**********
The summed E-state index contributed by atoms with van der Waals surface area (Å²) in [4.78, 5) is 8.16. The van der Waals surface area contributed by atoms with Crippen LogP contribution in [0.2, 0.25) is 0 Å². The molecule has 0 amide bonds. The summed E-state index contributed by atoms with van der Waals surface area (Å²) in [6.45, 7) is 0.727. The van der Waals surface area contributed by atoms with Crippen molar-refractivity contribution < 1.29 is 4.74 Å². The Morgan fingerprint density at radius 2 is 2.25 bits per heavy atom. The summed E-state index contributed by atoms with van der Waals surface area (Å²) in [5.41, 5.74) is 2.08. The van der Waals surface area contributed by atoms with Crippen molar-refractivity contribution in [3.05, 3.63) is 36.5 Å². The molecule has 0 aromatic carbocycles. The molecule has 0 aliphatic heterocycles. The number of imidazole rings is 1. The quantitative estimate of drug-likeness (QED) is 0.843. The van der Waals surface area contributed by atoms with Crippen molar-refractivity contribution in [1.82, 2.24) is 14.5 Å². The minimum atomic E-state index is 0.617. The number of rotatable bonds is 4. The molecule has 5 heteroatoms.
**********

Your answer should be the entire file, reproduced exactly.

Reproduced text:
The summed E-state index contributed by atoms with van der Waals surface area (Å²) in [4.78, 5) is 8.16. The van der Waals surface area contributed by atoms with Crippen LogP contribution in [0.2, 0.25) is 0 Å². The molecule has 0 amide bonds. The summed E-state index contributed by atoms with van der Waals surface area (Å²) in [6.45, 7) is 0.727. The van der Waals surface area contributed by atoms with Crippen molar-refractivity contribution < 1.29 is 4.74 Å². The Morgan fingerprint density at radius 2 is 2.25 bits per heavy atom. The summed E-state index contributed by atoms with van der Waals surface area (Å²) in [5.41, 5.74) is 2.08. The van der Waals surface area contributed by atoms with Crippen molar-refractivity contribution in [3.05, 3.63) is 36.5 Å². The molecule has 0 aromatic carbocycles. The molecule has 0 aliphatic heterocycles. The number of imidazole rings is 1. The quantitative estimate of drug-likeness (QED) is 0.843. The van der Waals surface area contributed by atoms with Crippen molar-refractivity contribution in [1.82, 2.24) is 14.5 Å². The minimum atomic E-state index is 0.617. The number of rotatable bonds is 4. The molecule has 5 heteroatoms.